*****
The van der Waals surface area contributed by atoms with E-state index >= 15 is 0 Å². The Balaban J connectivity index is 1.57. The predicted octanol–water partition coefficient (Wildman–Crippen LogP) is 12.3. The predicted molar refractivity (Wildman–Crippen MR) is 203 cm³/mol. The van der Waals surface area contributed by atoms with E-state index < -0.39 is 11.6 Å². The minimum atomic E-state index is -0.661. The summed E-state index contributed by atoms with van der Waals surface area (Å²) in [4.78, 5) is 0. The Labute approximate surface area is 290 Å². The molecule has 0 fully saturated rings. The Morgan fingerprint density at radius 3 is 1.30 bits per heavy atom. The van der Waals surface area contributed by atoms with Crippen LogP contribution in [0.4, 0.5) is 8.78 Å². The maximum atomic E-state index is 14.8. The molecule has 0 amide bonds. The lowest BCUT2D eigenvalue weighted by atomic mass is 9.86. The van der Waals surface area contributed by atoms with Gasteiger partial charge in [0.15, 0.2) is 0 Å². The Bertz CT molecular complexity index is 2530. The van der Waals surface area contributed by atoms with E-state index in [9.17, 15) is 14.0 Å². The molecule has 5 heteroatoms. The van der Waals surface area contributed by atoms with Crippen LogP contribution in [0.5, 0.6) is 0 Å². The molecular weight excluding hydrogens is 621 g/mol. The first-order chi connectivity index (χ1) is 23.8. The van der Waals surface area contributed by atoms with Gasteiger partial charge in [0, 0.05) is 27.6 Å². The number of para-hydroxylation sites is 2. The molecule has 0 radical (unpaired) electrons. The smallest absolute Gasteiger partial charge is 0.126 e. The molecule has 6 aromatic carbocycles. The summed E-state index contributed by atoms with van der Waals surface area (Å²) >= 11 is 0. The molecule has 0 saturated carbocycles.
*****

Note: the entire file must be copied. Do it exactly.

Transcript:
The van der Waals surface area contributed by atoms with E-state index >= 15 is 0 Å². The Balaban J connectivity index is 1.57. The predicted octanol–water partition coefficient (Wildman–Crippen LogP) is 12.3. The predicted molar refractivity (Wildman–Crippen MR) is 203 cm³/mol. The van der Waals surface area contributed by atoms with E-state index < -0.39 is 11.6 Å². The minimum atomic E-state index is -0.661. The summed E-state index contributed by atoms with van der Waals surface area (Å²) in [4.78, 5) is 0. The Labute approximate surface area is 290 Å². The molecule has 0 fully saturated rings. The Morgan fingerprint density at radius 3 is 1.30 bits per heavy atom. The van der Waals surface area contributed by atoms with Crippen LogP contribution in [0.4, 0.5) is 8.78 Å². The maximum atomic E-state index is 14.8. The molecule has 0 amide bonds. The lowest BCUT2D eigenvalue weighted by atomic mass is 9.86. The van der Waals surface area contributed by atoms with Gasteiger partial charge in [0.15, 0.2) is 0 Å². The Bertz CT molecular complexity index is 2530. The van der Waals surface area contributed by atoms with E-state index in [9.17, 15) is 14.0 Å². The molecule has 5 heteroatoms. The van der Waals surface area contributed by atoms with Crippen LogP contribution in [0.5, 0.6) is 0 Å². The molecular weight excluding hydrogens is 621 g/mol. The first-order chi connectivity index (χ1) is 23.8. The van der Waals surface area contributed by atoms with Gasteiger partial charge in [0, 0.05) is 27.6 Å². The number of para-hydroxylation sites is 2. The molecule has 0 radical (unpaired) electrons. The smallest absolute Gasteiger partial charge is 0.126 e. The molecule has 6 aromatic carbocycles. The summed E-state index contributed by atoms with van der Waals surface area (Å²) >= 11 is 0. The molecule has 0 saturated carbocycles.